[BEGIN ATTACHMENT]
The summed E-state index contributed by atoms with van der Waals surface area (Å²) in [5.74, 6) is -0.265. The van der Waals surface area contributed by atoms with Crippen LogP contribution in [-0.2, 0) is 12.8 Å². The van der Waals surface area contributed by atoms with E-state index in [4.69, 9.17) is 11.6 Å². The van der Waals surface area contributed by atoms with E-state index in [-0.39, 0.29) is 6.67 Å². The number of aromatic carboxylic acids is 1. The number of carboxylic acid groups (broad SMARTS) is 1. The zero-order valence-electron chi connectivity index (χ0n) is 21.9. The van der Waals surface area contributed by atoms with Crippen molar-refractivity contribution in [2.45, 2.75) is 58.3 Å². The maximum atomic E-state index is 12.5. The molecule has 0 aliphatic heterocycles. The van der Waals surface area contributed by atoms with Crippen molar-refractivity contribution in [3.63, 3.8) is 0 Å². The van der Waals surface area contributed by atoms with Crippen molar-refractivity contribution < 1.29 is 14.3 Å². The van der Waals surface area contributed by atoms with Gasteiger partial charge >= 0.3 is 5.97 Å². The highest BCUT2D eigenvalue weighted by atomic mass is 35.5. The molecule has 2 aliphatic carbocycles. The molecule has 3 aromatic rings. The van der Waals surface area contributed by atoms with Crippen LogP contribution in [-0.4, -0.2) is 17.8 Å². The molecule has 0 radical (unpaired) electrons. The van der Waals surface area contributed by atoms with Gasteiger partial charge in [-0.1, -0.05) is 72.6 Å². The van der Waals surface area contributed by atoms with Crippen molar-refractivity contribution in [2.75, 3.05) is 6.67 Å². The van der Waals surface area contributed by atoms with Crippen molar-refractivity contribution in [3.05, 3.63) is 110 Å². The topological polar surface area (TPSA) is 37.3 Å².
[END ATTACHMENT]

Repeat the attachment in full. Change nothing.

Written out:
The summed E-state index contributed by atoms with van der Waals surface area (Å²) in [5.74, 6) is -0.265. The van der Waals surface area contributed by atoms with Crippen LogP contribution in [-0.2, 0) is 12.8 Å². The van der Waals surface area contributed by atoms with E-state index in [4.69, 9.17) is 11.6 Å². The van der Waals surface area contributed by atoms with E-state index in [-0.39, 0.29) is 6.67 Å². The number of aromatic carboxylic acids is 1. The number of carboxylic acid groups (broad SMARTS) is 1. The zero-order valence-electron chi connectivity index (χ0n) is 21.9. The van der Waals surface area contributed by atoms with Crippen molar-refractivity contribution in [2.45, 2.75) is 58.3 Å². The maximum atomic E-state index is 12.5. The molecule has 0 aliphatic heterocycles. The van der Waals surface area contributed by atoms with Crippen molar-refractivity contribution in [3.63, 3.8) is 0 Å². The van der Waals surface area contributed by atoms with Crippen molar-refractivity contribution < 1.29 is 14.3 Å². The van der Waals surface area contributed by atoms with Gasteiger partial charge >= 0.3 is 5.97 Å². The highest BCUT2D eigenvalue weighted by atomic mass is 35.5. The molecule has 2 aliphatic carbocycles. The molecule has 3 aromatic rings. The van der Waals surface area contributed by atoms with Crippen LogP contribution in [-0.4, -0.2) is 17.8 Å². The molecule has 0 radical (unpaired) electrons. The van der Waals surface area contributed by atoms with Gasteiger partial charge in [-0.1, -0.05) is 72.6 Å². The van der Waals surface area contributed by atoms with Crippen molar-refractivity contribution in [2.75, 3.05) is 6.67 Å². The van der Waals surface area contributed by atoms with Crippen molar-refractivity contribution in [3.05, 3.63) is 110 Å². The topological polar surface area (TPSA) is 37.3 Å².